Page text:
The Emergency & Carryover Storage Project (E&CSP) in San Diego, California is one of the most important infrastructure projects constructed in the United States in the last Century. In the naturally dry and arid regions of southern California, eighty percent of the water is imported from hundreds of miles away from more abundant resources in Northern California and the Colorado River. This leaves all of southern California, especially the San Diego region susceptible to disruptions in the water delivery system; namely from earthquakes, statewide system failures, or extreme droughts and other water shortages.
The E&CSP developed by the San Diego County Water Authority has added three reservoirs, amounting to 196,000 acre-feet of locally available new water storage capacity, which in turn improves reliability and sustainability to the region’s water supply. MWH was the principal designer of record for these three major storage projects – Olivenhain Dam, Lake Hodges Pumped-Storage Hydro, and San Vicente Dam Raise. MWH staff also made significant contributions on other design teams, including the Olivenhain Pump Station and the San Vicente Surge Facilities projects. Starting with E&CSP Phase 1 design work in 1998 and ending with Phase 4 construction completion in 2015, MWH staff worked nearly uninterrupted for more than 17 years on the $1.5 Billion E&CSP, which is now fully operational protecting the residents of San Diego.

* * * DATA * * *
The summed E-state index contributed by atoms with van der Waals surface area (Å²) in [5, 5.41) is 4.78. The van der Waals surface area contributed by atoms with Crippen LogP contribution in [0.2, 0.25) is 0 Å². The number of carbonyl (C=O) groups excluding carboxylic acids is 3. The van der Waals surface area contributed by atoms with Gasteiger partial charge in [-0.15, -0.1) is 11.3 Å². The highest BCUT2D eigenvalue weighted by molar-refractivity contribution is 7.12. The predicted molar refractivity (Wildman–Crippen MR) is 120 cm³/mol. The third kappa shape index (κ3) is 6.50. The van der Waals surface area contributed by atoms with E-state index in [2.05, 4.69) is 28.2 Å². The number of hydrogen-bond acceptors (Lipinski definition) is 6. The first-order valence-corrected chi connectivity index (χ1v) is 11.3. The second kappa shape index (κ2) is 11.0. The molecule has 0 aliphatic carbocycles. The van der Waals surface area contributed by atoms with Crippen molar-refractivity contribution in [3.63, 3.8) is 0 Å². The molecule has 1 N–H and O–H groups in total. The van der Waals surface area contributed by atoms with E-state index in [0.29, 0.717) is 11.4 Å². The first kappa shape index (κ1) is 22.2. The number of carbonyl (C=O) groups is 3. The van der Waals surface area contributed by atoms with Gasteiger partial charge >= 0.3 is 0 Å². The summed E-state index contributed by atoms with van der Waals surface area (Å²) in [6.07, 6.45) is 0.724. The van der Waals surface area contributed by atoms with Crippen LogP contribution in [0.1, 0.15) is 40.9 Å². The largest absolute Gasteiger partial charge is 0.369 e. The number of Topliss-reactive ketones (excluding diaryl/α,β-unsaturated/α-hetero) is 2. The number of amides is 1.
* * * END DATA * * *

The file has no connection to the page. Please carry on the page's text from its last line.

The E&CSP has recently won high awards from the following professional societies:
- ASCE (Am. Society of Civil Engineers)-San Diego Section – Project of the Year (Dams & Reservoirs)
- APWA (Am. Public Works Association)-San Diego & Imperial Counties Chapter – Outstanding Project Award
- USSD (United States Society on Dams)– Excellence in the Constructed Project
- CMAA (Construction Management Association of America) – Project of the Year – Public Works, Greater than $15 Million
For our MWH dams practice, this project had two notable accomplishments: (1) Olivenhain Dam, which was the highest roller-compacted concrete (RCC) dam in the United States when completed in 2004; and (2) the San Vicente Dam Raise, which is the highest raise of a concrete dam in the world using RCC. The E&CSP includes not only the three reservoirs, but also a series of large pipelines, tunnels, pump stations and assorted ancillary facilities that connect the reservoirs and move water around the San Diego region in case of an extreme emergency. As an example of these recent awards, USSD recognized “the significant contributions made to the dam community and to society through the construction and remediation of water resources projects” by the E&CSP.